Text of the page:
WESA-FM: State to provide additional funding to speed up 3 Pittsburgh bridge repair projects

The Pennsylvania Department of Transportation is directing $132 million to help repair three key local bridges, officials announced Thursday. But don’t expect the resulting work to disrupt your commute any time soon.

The money is a mix of state and federal funds, including funds from the Bipartisan Infrastructure Law. It’s meant to help offset the impact of high-cost projects.

“These projects are costly, but they’re important for the entire region here in Pittsburgh and Allegheny County, and we can’t put off these upgrades for too much longer,” said Lt. Gov. Austin Davis at a Thursday-morning press conference.

Nearly half the money, $60 million, will be added to state and federal dollars already allocated to renovations of the Fort Duquesne Bridge. In total, it will cost an estimated $162 million to repair the main span of the bridge, as well as the ramps feeding into it.

The West End Bridge will get $47 million, which will help cover the $120 million projected total cost. Other state and federal money will cover the rest of the cost.

PennDOT is also committing $25 million to the repair of the McKees Rocks Bridge; upgrades that are expected to require $90 million to complete.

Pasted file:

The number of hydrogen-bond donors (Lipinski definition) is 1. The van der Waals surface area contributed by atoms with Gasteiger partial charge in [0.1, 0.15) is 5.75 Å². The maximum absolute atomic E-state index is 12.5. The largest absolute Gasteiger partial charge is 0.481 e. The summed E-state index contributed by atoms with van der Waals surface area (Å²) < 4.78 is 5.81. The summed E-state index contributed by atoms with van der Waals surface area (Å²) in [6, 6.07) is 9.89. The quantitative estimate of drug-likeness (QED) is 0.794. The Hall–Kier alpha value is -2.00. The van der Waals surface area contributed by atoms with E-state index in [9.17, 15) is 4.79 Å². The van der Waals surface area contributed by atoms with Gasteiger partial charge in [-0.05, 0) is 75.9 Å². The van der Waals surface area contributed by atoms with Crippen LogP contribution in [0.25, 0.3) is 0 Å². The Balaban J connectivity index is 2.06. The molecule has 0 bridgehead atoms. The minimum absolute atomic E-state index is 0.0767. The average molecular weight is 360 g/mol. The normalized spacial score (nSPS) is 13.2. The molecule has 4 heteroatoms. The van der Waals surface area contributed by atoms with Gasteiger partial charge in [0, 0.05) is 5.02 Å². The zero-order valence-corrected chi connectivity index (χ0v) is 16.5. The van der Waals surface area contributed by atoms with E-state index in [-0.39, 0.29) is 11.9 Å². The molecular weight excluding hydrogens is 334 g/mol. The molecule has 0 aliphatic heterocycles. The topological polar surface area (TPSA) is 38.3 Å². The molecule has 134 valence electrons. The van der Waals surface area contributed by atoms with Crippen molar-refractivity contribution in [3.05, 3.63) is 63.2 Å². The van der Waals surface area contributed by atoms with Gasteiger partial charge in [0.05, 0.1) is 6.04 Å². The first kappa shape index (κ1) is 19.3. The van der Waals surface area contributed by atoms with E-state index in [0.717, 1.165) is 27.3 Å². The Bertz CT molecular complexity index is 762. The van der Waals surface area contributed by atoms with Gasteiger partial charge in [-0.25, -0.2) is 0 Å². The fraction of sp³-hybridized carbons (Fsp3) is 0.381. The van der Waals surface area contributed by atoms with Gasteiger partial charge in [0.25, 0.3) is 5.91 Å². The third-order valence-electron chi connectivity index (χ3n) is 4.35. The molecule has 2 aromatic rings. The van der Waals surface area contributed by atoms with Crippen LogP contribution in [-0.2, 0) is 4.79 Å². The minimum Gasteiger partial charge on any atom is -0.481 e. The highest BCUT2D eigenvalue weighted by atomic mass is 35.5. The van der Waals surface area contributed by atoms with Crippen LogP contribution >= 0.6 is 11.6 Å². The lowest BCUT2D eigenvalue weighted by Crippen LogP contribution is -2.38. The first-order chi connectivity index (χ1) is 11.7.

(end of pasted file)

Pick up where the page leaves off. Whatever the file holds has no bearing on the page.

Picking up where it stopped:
“The West End and McKees Rocks bridges are nearly 100 years old,” Davis noted. “We want them to be here for another 100 years.”

Together, the bridges carry more than 310,000 people across the rivers each day.

Design and construction on the projects can move more quickly now that they’ve received additional funds, added PennDOT secretary Mike Carroll. Plus, money that would have gone towards repairing the three bridges can now be spent elsewhere in the region.

“So it’s really good news for Allegheny County, and it’s equally good news for the counties that constitute the southwest region,” Caroll said.

But don’t expect the construction to impact your commute anytime soon. Caroll warned that the projects still need to be designed, so the timeline “will be measured in years.”

“But the good news is, that would be far fewer years than it would have been without the money,” he added. “Compiling the money necessary to deliver these major projects and do all the other things that PennDOT has to do is a real challenge.”

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